It was one of the most confounding decisions in the recent annals of criminal justice: Why did [article id="1672211"]Dr. Conrad Murray's lawyers[/article] counsel him to sit down for a no-holds-barred interview with police just two days after the death of Michael Jackson on June 25, 2009?
The tell-all interview went against just about all the logic you've seen in countless movies and TV procedurals, where the potential defendant's lawyer adamantly tells his client not to say a single thing to the cops.
With the involuntary manslaughter trial of former Jackson doctor Murray in the jury's hands, we asked a lawyer if that fateful interview was the first, and biggest, mistake Murray's legal team made in their defense.
MTV News spoke to Los Angeles criminal defense attorney Mike Cavalluzzi, who said the very first decision criminal lawyers often have to make is whether to allow their client to speak to the police before a formal prosecution against them has begun. Cavalluzzi, who does not have firsthand knowledge of the case but who has worked on a range of criminal matters in L.A. courts from misdemeanor battery to homicide, said very often a defense attorney will choose to make their client clam up and not speak to police at all.
"However, there is a unique advantage to be gained by allowing your client to speak to the police if you think they are going to do well," he said of the possible reasoning behind the unusual tactic. That choice might have helped Murray during the trial, where he was able to [article id="1673580"]avoid testifying[/article] and submitting himself to the rigorous cross-examination from the prosecutor because his voice had already been heard. "He has said what he needs to say, and the jury is hearing that without the prosecution having the benefit of cross-examining him," Cavalluzzi said. "In this case, it could actually benefit him."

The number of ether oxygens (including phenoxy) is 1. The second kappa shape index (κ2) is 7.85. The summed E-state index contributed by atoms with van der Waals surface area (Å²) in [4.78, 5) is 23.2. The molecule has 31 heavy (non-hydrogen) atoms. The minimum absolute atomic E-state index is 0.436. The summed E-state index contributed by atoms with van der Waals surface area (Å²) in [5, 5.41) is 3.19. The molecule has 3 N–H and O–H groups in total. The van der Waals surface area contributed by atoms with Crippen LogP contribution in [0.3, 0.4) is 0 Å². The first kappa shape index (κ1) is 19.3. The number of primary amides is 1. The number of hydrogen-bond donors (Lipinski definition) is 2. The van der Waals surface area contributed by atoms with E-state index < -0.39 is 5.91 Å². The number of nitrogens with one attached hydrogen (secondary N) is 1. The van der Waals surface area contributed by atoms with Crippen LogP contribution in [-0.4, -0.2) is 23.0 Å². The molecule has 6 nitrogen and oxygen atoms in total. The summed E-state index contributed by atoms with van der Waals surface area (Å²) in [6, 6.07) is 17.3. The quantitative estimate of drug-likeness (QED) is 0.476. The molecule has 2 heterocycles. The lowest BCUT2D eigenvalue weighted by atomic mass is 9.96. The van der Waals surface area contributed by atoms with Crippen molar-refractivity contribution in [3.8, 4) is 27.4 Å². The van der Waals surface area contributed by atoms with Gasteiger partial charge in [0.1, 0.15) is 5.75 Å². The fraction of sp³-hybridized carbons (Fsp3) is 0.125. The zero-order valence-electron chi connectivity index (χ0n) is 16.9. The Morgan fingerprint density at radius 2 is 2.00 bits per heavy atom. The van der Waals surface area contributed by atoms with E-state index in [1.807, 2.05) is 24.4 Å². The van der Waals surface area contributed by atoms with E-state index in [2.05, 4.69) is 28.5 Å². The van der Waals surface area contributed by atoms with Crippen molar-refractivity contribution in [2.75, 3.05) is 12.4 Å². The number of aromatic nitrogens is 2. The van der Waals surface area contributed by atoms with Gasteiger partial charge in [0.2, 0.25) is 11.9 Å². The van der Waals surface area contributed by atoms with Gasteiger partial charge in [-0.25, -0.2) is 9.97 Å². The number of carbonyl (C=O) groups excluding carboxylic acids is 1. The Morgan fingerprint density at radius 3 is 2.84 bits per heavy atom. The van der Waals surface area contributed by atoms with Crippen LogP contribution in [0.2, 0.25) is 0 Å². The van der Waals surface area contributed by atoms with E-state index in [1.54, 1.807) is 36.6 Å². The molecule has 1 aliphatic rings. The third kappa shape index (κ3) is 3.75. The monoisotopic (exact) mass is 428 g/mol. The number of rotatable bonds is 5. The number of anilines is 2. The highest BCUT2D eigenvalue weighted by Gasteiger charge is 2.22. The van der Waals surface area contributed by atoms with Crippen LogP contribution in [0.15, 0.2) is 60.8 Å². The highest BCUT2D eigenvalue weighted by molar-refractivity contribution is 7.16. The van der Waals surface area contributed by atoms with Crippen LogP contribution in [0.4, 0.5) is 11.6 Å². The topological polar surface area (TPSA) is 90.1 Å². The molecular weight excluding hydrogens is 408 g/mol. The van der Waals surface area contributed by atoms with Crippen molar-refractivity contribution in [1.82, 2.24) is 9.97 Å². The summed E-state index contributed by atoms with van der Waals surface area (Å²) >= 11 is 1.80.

Then again, he added, the move was risky because at the time Murray spoke to police, the doctor's lawyers had no idea about the state of the investigation into Jackson's death or what evidence had been uncovered. "By the time you're at trial, you can respond to all the evidence, as opposed to speaking to evidence you don't know about yet," he said.
Stanford University law professor Robert Weisberg told MTV News that the decision to have Murray talk to police before they'd charged him was "pretty bizarre," though he suspected the doctor's lawyers had some reason for taking that step. "I always tell my students to be careful about believing what they see on 'Law & Order,' " said Weisberg, who also was not directly involved in the case.
"In those shows, you always have the suspect blabbing to police in the presence of their lawyer and the lawyer is trying to tell them to shut up. The first thing a lawyer does is tell them to shut up. And when they do talk to police, it's in a highly orchestrated situation where the lawyer is present."
Though he speculated that Murray's lawyers had thought long and hard about talking to police, Weisberg said it was still unusual. "Maybe the lawyer thought that on balance, it was a good strategy, or that it might persuade police to drop the investigation or that he would do such a good job that he wouldn't incriminate himself," Weisberg said. And even though the interview became one of the focal points of the prosecution's case and provided some damaging evidence against Murray, Weisberg said that doesn't in itself mean it was a bad idea. "It led to a lot of agonizing over whether Murray would testify, which a criminal defendant in a trial does not have to do."
Weisberg said the high drama that surrounded the announcement of whether Murray would testify near the end of the trial was also out of the ordinary. "I'm not sure why they had a virtual press conference in court announcing he was not testifying; that seemed odd to me." Then again, it might also have been another sly legal tactic. "Maybe the defense thought it could be an emotionally poignant moment that would play with the jury," he said.